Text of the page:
Park’s fund management an issueThe role of La Jolla Recreation Council Inc. in managing money for a La Jolla Shores park project stirred up some emotions at the group’s board meeting last week.
As a result, the city’s Parks and Recreation director said Monday she plans to get the leaders of the community’s organzations together to “talk about what’s working and what’s not working.”
In 1998, then Parks and Recreation Director Marcia McClatchy wrote a letter assigning “lead community group” status for the area’s parks and outlined procedures for working with the city. However, in 2007 the city approved a special permit that governs the council’s jurisdiction and how it relates to the city, said Stacey LoMedica, who is now parks director.
She explained that city staff analyzed the role of the recreation councils in terms of who has jurisdiction, but had only recently seen the 1998 letter.
“We need to take the old letter and have a conversation about how things are working or not working and, if it doesn’t work, make it clear,” she said.
The 1998 letter designated:
-La Jolla Parks Inc. - predecessor to the La Jolla Recreation Council - the responsibility for the La Jolla Recreation Center and Bird Rock Park.
-La Jolla Shores Association oversight of Kellogg Park, the Shores, Laureate Park and Allen Field.
-La Jolla Town Council responsibility for “all other parks … including beaches and bluffs, shoreline parks, neighborhood parks, miniparks, open space parks and undeveloped parks.”
While the Rec Council and the Town Council have nonprofit status allowing them to handle donations for park projects, the Shores Association does not. That meant when community members decided to create “The Map” - a colorful depiction of the offshore reserve at La Jolla Shores - they needed a nonprofit organization for that purpose.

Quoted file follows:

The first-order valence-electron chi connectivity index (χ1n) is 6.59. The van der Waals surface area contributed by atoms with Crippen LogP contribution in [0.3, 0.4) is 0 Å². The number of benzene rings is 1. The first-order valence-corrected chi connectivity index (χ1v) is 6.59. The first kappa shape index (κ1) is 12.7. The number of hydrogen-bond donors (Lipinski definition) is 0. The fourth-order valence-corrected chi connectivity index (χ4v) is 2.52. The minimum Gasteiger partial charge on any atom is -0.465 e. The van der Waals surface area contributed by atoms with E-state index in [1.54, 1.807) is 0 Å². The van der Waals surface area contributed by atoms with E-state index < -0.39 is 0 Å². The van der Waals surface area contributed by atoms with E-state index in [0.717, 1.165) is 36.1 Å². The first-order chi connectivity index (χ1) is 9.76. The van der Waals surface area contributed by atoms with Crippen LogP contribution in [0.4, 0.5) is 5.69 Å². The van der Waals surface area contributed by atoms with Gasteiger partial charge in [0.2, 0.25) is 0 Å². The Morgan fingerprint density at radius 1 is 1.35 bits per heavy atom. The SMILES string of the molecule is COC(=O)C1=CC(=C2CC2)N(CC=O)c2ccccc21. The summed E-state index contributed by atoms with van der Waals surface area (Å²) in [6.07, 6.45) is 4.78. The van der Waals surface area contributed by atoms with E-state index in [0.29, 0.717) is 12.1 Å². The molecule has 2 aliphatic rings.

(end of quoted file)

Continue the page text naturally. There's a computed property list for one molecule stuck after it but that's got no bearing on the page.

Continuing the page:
At the request of Mary Coakley, a longtime Rec Council board member and Shores association director who spearheaded The Map effort, the Rec Council agreed in 2005 to manage the funds.
Procedures changingDonations were submitted to Diane Brittingham, a city employee who manages the Recreation Center. She would then turn the money over to council’s treasurer and would review invoices as Coakley submitted them and had them paid by the council.
Cathy Anzuoni, the city’s district manager overseeing La Jolla’s parks, referred to the 2007 special use permit, saying the city has tightened its policies on handling funds from groups outside its jurisdiction and told Coakley that things would have to change.
There “are not enough checks and balances” in the way monies had been handled, she told the Rec Council board on Jan. 28.
On top of that, “the staff doesn’t have time to deal with all the money (Coakley) brings in,” she said.
That’s partly because Brittingham no longer has an assistant due to budget cuts, she said.
Conflict worriesCouncil President Chip Rome said that he was concerned about the impact on the staff’s time and the need to adhere to city rules.
But he said he had a bigger concern that his group’s efforts to raise money to rehabilitate the aging recreation complex could be hampered by a “conflict of interests” if Coakley listed the recreation council on grant applications when the council was also seeking money from the same groups.
Darcy Ashley, president of the La Jolla Town Council, told the board that “success breeds success. The worst thing you could do is distance yourself” from Coakley. “You want a positive thing going forward.”
Ultimately, the council board unanimously supported a motion that would enable Coakley to withdraw the funds and move them to a new entity being set up by the La Jolla Shores Association.
Currently the fund holds about $32,000 that is committed to work yet to be completed, Coakley said.
She also said several bills are anticipated in the next few weeks and asked that arrangements be made to pay them promptly.
The board agreed they could call special meetings on three days notice to handle requests for payment while the new nonprofit is organized.